Alesia Band marks 100 years of music new members welcome

NEIGHBORS

January 14, 1998|By Pat Brodowski | Pat Brodowski,SPECIAL TO THE SUN

"ANYONE WHO PLAYS brass, reeds or percussion is invited to rehearse with us," said Francis Staley, director of the Alesia Band, which celebrates its centennial this year.

The first rehearsal of the year takes place at 7: 30 p.m. tomorrow in the band room at North Carroll Middle School. Every year, the band welcomes new members into its ranks. The band has about 30 instrumentalists.

Surviving for 100 years is apparently not uncommon among our local community bands. The Yellow Springs Band in Frederick County has been around 112 years; the Brodbecks, Pa., town band celebrated its 110th anniversary recently; and the Westminster Municipal Band has passed the 100-year mark, too.

Like many in the United States, these bands began after the Civil War. Brass and reed instruments had been improved by that time by German instrument makers and could produce a full-bodied sound outdoors.

After the Civil War, Patrick S. Gilmore, bandmaster for the Union Army, assembled a concert band that later became the U.S. Marine Band. John Philip Sousa was Gilmore's successor.

The Alesia Band was formed in 1898, the year after Sousa composed "Stars and Stripes Forever."

The Alesia Band begins practice tomorrow with "Summertime" by George Gershwin, the familiar "On Top of Old Smokey," and other old numbers.

Staley was a musician in the band until he assumed the director's role 21 years ago.

He's pulling out music for "Stardust," "In the Cool, Cool, Cool of the Evening," and "Lazy River," part of a Hoagy Carmichael concert the band hopes to perform this year.

Weekly rehearsals culminate in outdoor concerts starting usually with the Strawberry Festival at Jerusalem Lutheran Church on Bachmans Valley Road the first Saturday in June. The band, known as a concert band, also plays in one or two parades, usually associated with the Hampstead and Manchester carnivals.

Information: 410-374-5117.

Consultant recognized

Dr. Charles Cassetta of Hampstead has received two top awards from Target Training International, which specializes in the field of management consulting.

The awards were presented Jan. 10 at the Winter Winners' Conference in Scottsdale, Ariz. Cassetta received one of the President's Awards, given to several top achievers annually, and was runner-up for the 1997 Consultant of the Year Award.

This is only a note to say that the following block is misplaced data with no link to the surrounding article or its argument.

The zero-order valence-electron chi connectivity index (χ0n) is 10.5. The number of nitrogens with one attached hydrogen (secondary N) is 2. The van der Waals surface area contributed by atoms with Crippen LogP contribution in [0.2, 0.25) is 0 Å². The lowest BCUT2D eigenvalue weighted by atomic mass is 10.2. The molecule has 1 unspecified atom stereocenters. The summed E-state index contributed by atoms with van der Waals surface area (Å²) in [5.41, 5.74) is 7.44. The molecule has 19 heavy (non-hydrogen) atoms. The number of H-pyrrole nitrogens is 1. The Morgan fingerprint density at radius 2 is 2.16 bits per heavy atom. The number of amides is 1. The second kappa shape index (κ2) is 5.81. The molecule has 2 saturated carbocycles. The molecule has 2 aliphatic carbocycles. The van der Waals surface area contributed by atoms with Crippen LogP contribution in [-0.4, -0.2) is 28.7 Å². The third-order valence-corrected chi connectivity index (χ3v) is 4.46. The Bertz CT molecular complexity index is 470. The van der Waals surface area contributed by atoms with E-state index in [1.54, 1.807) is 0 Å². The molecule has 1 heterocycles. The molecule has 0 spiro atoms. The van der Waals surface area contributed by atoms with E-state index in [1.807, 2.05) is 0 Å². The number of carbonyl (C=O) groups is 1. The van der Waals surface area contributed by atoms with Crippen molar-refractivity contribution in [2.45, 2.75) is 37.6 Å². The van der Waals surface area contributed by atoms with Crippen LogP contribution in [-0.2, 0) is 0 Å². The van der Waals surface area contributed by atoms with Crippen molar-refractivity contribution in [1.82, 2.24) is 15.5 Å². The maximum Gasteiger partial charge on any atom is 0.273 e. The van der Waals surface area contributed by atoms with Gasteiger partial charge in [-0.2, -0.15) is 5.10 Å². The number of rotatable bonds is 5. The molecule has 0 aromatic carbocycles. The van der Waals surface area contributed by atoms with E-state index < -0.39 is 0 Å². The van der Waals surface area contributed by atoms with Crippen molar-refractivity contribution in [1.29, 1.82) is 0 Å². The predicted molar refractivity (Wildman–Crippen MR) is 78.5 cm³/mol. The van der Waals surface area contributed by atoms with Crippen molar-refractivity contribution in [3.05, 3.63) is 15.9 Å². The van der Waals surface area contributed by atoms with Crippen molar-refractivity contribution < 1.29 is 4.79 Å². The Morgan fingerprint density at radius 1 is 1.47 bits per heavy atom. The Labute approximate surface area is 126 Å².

"Even though I didn't get the top award, I'm happy," said $H Cassetta, who operates a counseling service, Cassetta Associates, in Hampstead.

A family commitment prevented Cassetta from attending the conference, even though, in his words, "winning the consultant award would be like winning the Heisman trophy."

Cassetta describes himself as a problem solver. He developed an in-depth survey of an individual's needs and desires that could identify areas for improvement in the business environment.

"I help people see themselves through the eyes of others," he said.

His methods were field tested for Target Training International by Randy Widrick, a specialist in the field. Widrick nominated Cassetta for the awards.

Cassetta's 150-page book, "Continuous Lifelong Learning," was published recently by TTI. It was introduced at the conference. Cassetta has been asked to create a series of smaller guides based on the book.

Cassetta, 64, lives with his wife, Angie, in Hampstead, where they enjoy eight grandchildren, three of whom attend local schools.

Artists sought

Local artists are being sought for exhibition at the Hampstead Art Gallery at the Hampstead Town Hall.

A professional hanging system has been installed for two- dimensional work. Three-dimensional works will be considered.

Exhibitions are scheduled every 45 days to permit night viewing hours during two Town Council and two planning and zoning meetings.

4 For guidelines, call Neil Ridgely, 410-374-2761.

Pat Brodowski's North neighborhood column appears each Wednesday in the Carroll County edition of The Sun.

Pub Date: 1/14/98

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